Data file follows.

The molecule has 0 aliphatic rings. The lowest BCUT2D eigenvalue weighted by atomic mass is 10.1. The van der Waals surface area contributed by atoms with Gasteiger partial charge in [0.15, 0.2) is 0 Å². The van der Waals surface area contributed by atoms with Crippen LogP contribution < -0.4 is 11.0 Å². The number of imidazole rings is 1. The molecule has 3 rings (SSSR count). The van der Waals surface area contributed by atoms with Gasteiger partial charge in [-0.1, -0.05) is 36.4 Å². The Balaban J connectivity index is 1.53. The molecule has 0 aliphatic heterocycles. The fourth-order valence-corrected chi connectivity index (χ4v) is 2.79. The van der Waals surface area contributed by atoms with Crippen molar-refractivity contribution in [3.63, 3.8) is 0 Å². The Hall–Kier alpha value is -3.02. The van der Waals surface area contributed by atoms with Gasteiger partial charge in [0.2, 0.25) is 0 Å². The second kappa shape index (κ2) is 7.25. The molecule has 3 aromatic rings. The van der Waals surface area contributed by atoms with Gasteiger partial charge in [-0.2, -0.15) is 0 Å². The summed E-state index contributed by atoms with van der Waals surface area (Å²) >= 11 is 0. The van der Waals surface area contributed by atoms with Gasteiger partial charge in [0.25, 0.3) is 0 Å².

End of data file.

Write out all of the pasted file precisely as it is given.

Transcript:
The molecule has 0 aliphatic rings. The lowest BCUT2D eigenvalue weighted by atomic mass is 10.1. The van der Waals surface area contributed by atoms with Gasteiger partial charge in [0.15, 0.2) is 0 Å². The van der Waals surface area contributed by atoms with Crippen LogP contribution < -0.4 is 11.0 Å². The number of imidazole rings is 1. The molecule has 3 rings (SSSR count). The van der Waals surface area contributed by atoms with Gasteiger partial charge in [-0.1, -0.05) is 36.4 Å². The Balaban J connectivity index is 1.53. The molecule has 0 aliphatic heterocycles. The fourth-order valence-corrected chi connectivity index (χ4v) is 2.79. The van der Waals surface area contributed by atoms with Crippen molar-refractivity contribution in [3.63, 3.8) is 0 Å². The Hall–Kier alpha value is -3.02. The van der Waals surface area contributed by atoms with Gasteiger partial charge in [0.2, 0.25) is 0 Å². The second kappa shape index (κ2) is 7.25. The molecule has 3 aromatic rings. The van der Waals surface area contributed by atoms with Gasteiger partial charge in [-0.2, -0.15) is 0 Å². The summed E-state index contributed by atoms with van der Waals surface area (Å²) >= 11 is 0. The van der Waals surface area contributed by atoms with Gasteiger partial charge in [0.25, 0.3) is 0 Å².